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Minoan Architecture and UrbanismNew Perspectives on an Ancient Built Environment$
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Quentin Letesson and Carl Knappett

Print publication date: 2017

Print ISBN-13: 9780198793625

Published to Oxford Scholarship Online: November 2020

DOI: 10.1093/oso/9780198793625.001.0001

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PRINTED FROM OXFORD SCHOLARSHIP ONLINE (oxford.universitypressscholarship.com). (c) Copyright Oxford University Press, 2021. All Rights Reserved. An individual user may print out a PDF of a single chapter of a monograph in OSO for personal use. date: 24 June 2021

Dining on the Fringe? A Possible Minoan- Style Banquet Hall at Ayia Irini, Kea and the Minoanization of the Aegean Islands

Dining on the Fringe? A Possible Minoan- Style Banquet Hall at Ayia Irini, Kea and the Minoanization of the Aegean Islands

Chapter:
(p.334) 14 Dining on the Fringe? A Possible Minoan- Style Banquet Hall at Ayia Irini, Kea and the Minoanization of the Aegean Islands
Source:
Minoan Architecture and Urbanism
Author(s):

Rodney D. Fitzsimons

Evi Gorogianni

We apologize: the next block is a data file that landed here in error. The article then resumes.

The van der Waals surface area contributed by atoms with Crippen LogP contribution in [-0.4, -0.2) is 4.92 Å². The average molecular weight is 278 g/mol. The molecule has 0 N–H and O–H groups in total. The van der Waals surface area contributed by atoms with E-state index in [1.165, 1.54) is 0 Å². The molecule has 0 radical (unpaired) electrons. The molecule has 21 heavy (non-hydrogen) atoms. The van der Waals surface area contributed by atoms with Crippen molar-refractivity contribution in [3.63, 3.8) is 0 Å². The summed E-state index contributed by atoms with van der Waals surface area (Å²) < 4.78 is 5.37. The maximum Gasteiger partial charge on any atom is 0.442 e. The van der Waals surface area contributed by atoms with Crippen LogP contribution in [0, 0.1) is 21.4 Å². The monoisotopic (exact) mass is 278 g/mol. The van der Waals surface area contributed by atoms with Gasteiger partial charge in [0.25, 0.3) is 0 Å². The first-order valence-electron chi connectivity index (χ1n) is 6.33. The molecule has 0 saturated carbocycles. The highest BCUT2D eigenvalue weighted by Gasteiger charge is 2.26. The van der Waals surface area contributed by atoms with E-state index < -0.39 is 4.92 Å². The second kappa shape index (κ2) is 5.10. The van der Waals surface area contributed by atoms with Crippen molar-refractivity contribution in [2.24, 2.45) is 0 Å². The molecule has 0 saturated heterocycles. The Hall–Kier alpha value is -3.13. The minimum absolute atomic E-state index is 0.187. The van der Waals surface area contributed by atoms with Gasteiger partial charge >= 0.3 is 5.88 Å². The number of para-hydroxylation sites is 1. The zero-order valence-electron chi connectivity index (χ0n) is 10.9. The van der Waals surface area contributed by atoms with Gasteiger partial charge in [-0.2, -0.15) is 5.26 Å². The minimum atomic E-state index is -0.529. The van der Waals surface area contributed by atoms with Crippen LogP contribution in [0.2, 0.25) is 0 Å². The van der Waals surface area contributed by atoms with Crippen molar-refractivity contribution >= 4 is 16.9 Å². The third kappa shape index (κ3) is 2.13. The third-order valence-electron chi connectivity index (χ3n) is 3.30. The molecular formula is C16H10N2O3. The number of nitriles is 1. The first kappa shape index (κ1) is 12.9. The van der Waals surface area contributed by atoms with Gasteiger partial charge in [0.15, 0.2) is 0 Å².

Publisher:
Oxford University Press
DOI:10.1093/oso/9780198793625.003.0022

Since its excavation by John Caskey and the University of Cincinnati from 1960 to 1976, Ayia Irini has served as one of the principal catalysts for investigations into the spread of Minoan culture throughout the Aegean in the later Middle and early Late Bronze Age (Fig. 14.1). Indeed, the abundance, concentration, and range of ceramic, architectural, iconographic, technological, and administrative evidence at the site that was inspired by, adapted, and/or adopted from the Cretan cultural package suggests that it functioned as one of the key nodes in the complex web of exchange networks that facilitated the dissemination of non-local traits across the region throughout this period (Abell 2014; Berg 2006, 2007; Davis 1979; Davis and Gorogianni 2008; Dietz 1998; Graziadio 1998; Knappett and Nikolakopoulou 2005; Knappett, Evans, and Rivers 2008; Knappett 2011; Nikolakopoulou 2007; Papagiannopoulou 1991; Schofield 1982a, 1982b, 1983, 1984a). Despite the quantity, quality, and variety of such evidence at Ayia Irini, however, only a single structure in the settlement, House A, has been hitherto recognized as betraying any indication of Minoan architectural influence (e.g. Berg 2007: 114; Cummer 1980; Cummer and Schofield 1984; Hitchcock 1998: 173; Letesson 2009: 298–303; Whitelaw 2005: 56). Currently located in the south-east quadrant of the site, though originally probably closer to its centre if changes in sea level are taken into account (Caskey 1962: 266, 278; 1964: 321; 1966: 365; 1971: 362), House A underwent a series of remodellings over the course of the Late Minoan IA through LM II periods (Cummer and Schofield 1984: 30–5; or Periods VI and VII in Caskey’s local pottery terminology), the end result of which produced an interesting blend of local and Minoanizing features.

Keywords:   Gournia, Malia, Phaistos, Zakros, communities, drains, earthquakes, fortifications, palace

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